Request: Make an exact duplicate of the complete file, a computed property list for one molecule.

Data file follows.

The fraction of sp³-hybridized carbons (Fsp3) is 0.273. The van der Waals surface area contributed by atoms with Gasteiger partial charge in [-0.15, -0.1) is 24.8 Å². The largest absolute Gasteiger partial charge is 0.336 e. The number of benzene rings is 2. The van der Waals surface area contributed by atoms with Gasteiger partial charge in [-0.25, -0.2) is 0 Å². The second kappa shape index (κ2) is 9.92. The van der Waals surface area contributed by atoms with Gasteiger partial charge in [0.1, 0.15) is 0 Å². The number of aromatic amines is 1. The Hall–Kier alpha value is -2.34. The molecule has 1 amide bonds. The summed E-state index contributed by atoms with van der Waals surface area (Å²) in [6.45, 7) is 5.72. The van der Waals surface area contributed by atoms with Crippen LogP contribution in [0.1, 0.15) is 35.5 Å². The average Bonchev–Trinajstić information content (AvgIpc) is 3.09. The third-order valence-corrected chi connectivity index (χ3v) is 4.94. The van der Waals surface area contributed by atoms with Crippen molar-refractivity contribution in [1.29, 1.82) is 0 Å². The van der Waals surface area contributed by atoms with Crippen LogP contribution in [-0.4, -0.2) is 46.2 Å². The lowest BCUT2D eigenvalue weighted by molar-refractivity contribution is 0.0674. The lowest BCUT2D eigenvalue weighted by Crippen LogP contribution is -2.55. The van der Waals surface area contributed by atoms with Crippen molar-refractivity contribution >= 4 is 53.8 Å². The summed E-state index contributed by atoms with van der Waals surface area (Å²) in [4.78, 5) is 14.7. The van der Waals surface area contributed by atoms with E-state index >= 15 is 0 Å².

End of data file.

The fraction of sp³-hybridized carbons (Fsp3) is 0.273. The van der Waals surface area contributed by atoms with Gasteiger partial charge in [-0.15, -0.1) is 24.8 Å². The largest absolute Gasteiger partial charge is 0.336 e. The number of benzene rings is 2. The van der Waals surface area contributed by atoms with Gasteiger partial charge in [-0.25, -0.2) is 0 Å². The second kappa shape index (κ2) is 9.92. The van der Waals surface area contributed by atoms with Gasteiger partial charge in [0.1, 0.15) is 0 Å². The number of aromatic amines is 1. The Hall–Kier alpha value is -2.34. The molecule has 1 amide bonds. The summed E-state index contributed by atoms with van der Waals surface area (Å²) in [6.45, 7) is 5.72. The van der Waals surface area contributed by atoms with Crippen LogP contribution in [0.1, 0.15) is 35.5 Å². The average Bonchev–Trinajstić information content (AvgIpc) is 3.09. The third-order valence-corrected chi connectivity index (χ3v) is 4.94. The van der Waals surface area contributed by atoms with Crippen molar-refractivity contribution in [1.29, 1.82) is 0 Å². The van der Waals surface area contributed by atoms with Crippen LogP contribution in [-0.4, -0.2) is 46.2 Å². The lowest BCUT2D eigenvalue weighted by molar-refractivity contribution is 0.0674. The lowest BCUT2D eigenvalue weighted by Crippen LogP contribution is -2.55. The van der Waals surface area contributed by atoms with Crippen molar-refractivity contribution >= 4 is 53.8 Å². The summed E-state index contributed by atoms with van der Waals surface area (Å²) in [4.78, 5) is 14.7. The van der Waals surface area contributed by atoms with E-state index >= 15 is 0 Å².